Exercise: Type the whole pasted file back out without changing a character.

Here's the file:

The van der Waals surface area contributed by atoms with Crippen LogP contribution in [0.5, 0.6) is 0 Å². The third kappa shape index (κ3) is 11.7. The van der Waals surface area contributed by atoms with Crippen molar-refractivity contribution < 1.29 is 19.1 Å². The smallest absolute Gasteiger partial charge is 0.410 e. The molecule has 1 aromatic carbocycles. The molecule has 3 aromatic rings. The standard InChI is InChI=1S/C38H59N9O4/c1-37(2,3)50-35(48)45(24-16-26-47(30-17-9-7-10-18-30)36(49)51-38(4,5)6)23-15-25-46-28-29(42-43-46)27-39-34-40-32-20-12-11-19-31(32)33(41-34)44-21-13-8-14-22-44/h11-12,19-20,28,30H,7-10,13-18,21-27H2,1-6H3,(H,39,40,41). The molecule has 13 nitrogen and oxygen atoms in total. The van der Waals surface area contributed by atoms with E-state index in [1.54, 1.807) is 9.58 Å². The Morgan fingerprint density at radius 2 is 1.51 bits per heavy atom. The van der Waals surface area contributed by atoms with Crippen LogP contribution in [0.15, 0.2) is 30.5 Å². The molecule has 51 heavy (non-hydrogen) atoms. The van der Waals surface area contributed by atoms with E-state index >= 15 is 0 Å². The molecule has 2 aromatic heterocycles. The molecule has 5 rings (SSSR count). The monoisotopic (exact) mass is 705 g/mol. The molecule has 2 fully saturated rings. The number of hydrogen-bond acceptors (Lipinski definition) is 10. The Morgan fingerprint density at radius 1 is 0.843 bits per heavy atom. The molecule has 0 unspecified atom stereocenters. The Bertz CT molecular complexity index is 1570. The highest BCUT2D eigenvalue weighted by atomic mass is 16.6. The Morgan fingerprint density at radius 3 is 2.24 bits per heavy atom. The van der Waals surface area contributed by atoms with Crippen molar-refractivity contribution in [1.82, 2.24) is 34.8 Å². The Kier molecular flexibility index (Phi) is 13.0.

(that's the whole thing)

The van der Waals surface area contributed by atoms with Crippen LogP contribution in [0.5, 0.6) is 0 Å². The third kappa shape index (κ3) is 11.7. The van der Waals surface area contributed by atoms with Crippen molar-refractivity contribution < 1.29 is 19.1 Å². The smallest absolute Gasteiger partial charge is 0.410 e. The molecule has 1 aromatic carbocycles. The molecule has 3 aromatic rings. The standard InChI is InChI=1S/C38H59N9O4/c1-37(2,3)50-35(48)45(24-16-26-47(30-17-9-7-10-18-30)36(49)51-38(4,5)6)23-15-25-46-28-29(42-43-46)27-39-34-40-32-20-12-11-19-31(32)33(41-34)44-21-13-8-14-22-44/h11-12,19-20,28,30H,7-10,13-18,21-27H2,1-6H3,(H,39,40,41). The molecule has 13 nitrogen and oxygen atoms in total. The van der Waals surface area contributed by atoms with E-state index in [1.54, 1.807) is 9.58 Å². The Morgan fingerprint density at radius 2 is 1.51 bits per heavy atom. The van der Waals surface area contributed by atoms with Crippen LogP contribution in [0.15, 0.2) is 30.5 Å². The molecule has 51 heavy (non-hydrogen) atoms. The van der Waals surface area contributed by atoms with E-state index >= 15 is 0 Å². The molecule has 2 aromatic heterocycles. The molecule has 5 rings (SSSR count). The monoisotopic (exact) mass is 705 g/mol. The molecule has 2 fully saturated rings. The number of hydrogen-bond acceptors (Lipinski definition) is 10. The Morgan fingerprint density at radius 1 is 0.843 bits per heavy atom. The molecule has 0 unspecified atom stereocenters. The Bertz CT molecular complexity index is 1570. The highest BCUT2D eigenvalue weighted by atomic mass is 16.6. The Morgan fingerprint density at radius 3 is 2.24 bits per heavy atom. The van der Waals surface area contributed by atoms with Crippen molar-refractivity contribution in [1.82, 2.24) is 34.8 Å². The Kier molecular flexibility index (Phi) is 13.0.